Meghan Markle’s five friends who defended Duchess could be named in court today
The identity of the five friends of the Duchess of Sussex who spoke to US magazine People to defend her against the criticism she had been receiving may become public knowledge today. The High Court is to rule later this morning whether to keep secret the identities of five friends who gave an anonymous interview in early 2019. Their names are known to the court but have not yet been stated in the official reports of the ongoing legal case against Associated Newspapers.
In July, the Duchess of Sussex appealed to the court against exposing her friends in legal documents, claiming they have a “basic right to privacy”.
In a strongly-worded witness statement, Meghan said: “Associated Newspapers, the owner of The Daily Mail and the Mail on Sunday, is threatening to publish the names of five women – five private citizens – who made a choice on their own to speak anonymously with a US media outlet more than a year ago, to defend me from the bullying behaviour of Britain’s tabloid media.
“These five women are not on trial, and nor am I.
“The publisher of the Mail on Sunday is the one on trial.
“It is this publisher that acted unlawfully and is attempting to evade accountability; to create a circus and distract from the point of this case – that the Mail on Sunday unlawfully published my private letter.
“Each of these women is a private citizen, young mother, and each has a basic right to privacy.
“Both the Mail on Sunday and the court system have their names on a confidential schedule, but for the Mail on Sunday to expose them in the public domain for no reason other than clickbait and commercial gain is vicious and poses a threat to their emotional and mental wellbeing.
“The Mail on Sunday is playing a media game with real lives.”
Meghan’s lawyers also told the High Court it would mark a “cruel irony” if the Duchess were required to give up the anonymity of her friends to pursue her own legal case.
Justin Rushbrooke QC, representing the Duchess, told the court: “To force the claimant, as the defendant urges this court to do, to disclose their identities to the public at this stage would be to exact an unacceptably high price for pursuing her claim for invasion of privacy against the defendant in respect of its disclosure of the letter.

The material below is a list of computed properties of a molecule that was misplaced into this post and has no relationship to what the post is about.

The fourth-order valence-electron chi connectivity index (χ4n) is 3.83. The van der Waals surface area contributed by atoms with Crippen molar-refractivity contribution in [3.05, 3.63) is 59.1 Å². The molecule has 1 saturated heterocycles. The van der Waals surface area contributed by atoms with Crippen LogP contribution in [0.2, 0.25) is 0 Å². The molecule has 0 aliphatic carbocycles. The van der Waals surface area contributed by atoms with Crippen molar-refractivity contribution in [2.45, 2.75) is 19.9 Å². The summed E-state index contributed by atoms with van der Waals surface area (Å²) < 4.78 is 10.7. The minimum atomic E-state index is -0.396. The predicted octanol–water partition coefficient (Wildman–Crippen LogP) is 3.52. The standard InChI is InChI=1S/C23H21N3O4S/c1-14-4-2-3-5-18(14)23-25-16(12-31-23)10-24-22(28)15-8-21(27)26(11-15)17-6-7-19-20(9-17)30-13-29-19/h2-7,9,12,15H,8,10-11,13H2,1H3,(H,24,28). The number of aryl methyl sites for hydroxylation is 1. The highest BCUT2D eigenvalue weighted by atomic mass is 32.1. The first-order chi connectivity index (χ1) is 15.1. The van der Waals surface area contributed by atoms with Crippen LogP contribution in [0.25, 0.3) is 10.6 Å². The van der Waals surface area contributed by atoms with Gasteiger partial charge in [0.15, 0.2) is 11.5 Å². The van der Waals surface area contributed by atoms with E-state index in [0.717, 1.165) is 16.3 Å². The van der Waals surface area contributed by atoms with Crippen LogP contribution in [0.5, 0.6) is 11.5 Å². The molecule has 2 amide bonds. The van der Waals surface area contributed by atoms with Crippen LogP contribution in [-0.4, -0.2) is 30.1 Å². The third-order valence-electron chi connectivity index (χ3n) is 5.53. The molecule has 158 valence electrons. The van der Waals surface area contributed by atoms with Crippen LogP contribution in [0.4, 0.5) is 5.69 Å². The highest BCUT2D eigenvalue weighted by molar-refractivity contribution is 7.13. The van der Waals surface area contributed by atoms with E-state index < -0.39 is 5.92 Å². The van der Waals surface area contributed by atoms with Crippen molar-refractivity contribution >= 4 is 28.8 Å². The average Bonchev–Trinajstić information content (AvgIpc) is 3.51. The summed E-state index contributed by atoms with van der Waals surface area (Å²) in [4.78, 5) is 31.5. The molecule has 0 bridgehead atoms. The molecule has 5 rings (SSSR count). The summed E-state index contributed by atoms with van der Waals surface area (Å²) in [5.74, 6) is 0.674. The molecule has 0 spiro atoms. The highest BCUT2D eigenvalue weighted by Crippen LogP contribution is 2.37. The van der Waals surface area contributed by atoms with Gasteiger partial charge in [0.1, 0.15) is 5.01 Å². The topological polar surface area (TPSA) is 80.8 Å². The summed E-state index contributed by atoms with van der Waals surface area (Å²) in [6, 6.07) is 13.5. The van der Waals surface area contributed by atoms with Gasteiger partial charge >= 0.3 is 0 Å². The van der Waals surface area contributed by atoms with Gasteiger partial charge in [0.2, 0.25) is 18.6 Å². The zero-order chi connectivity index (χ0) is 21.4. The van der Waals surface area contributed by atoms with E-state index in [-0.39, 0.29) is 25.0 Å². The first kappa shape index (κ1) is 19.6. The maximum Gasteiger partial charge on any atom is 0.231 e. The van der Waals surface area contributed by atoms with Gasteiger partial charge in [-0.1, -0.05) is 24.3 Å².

“On her case, which will be tried in due course, the defendant has been guilty of a flagrant and unjustified intrusion into her private and family life.
“Given the close factual nexus between the letter and the events leading up to the defendant’s decision to publish its contents, it would be a cruel irony were she required to pay that price before her claim has even been determined.”
Meghan is suing Associated Newspapers, publisher of the Mail on Sunday, the Daily Mail and the MailOnline, after it published extracts from her private letter to her estranged father.
The Duchess is accusing the publisher of alleged misuse of private information, copyright infringement and breach of the Data Protection Act.
Associated Newspapers wholly denies any wrongdoings.
Lawyers representing Associated Newspapers are resisting the application to keep the identities of Meghan’s friends secret, saying these friends were the first to bring up the private letter she wrote to Mr Markle.
The interview to People magazine was published before the Mail on Sunday reported on its pages extracts of this private correspondence in February 2019.
The publisher’s lawyer, Antony White QC, said in a written submission to the court: “The friends are important potential witnesses on a key issue.
“Reporting these matters without referring to names would be a heavy curtailment of the media’s and the defendant’s entitlement to report this case and the public’s right to know about it.
“No friend’s oral evidence could be fully and properly reported because full reporting might identify her, especially as there has already been media speculation as to their identities.”
Moreover, Mr White said keeping the identities of these five people a secret would prevent Associated Newspapers from publishing their names but would not stop Meghan from revealing their identities outside of court to any other publication.
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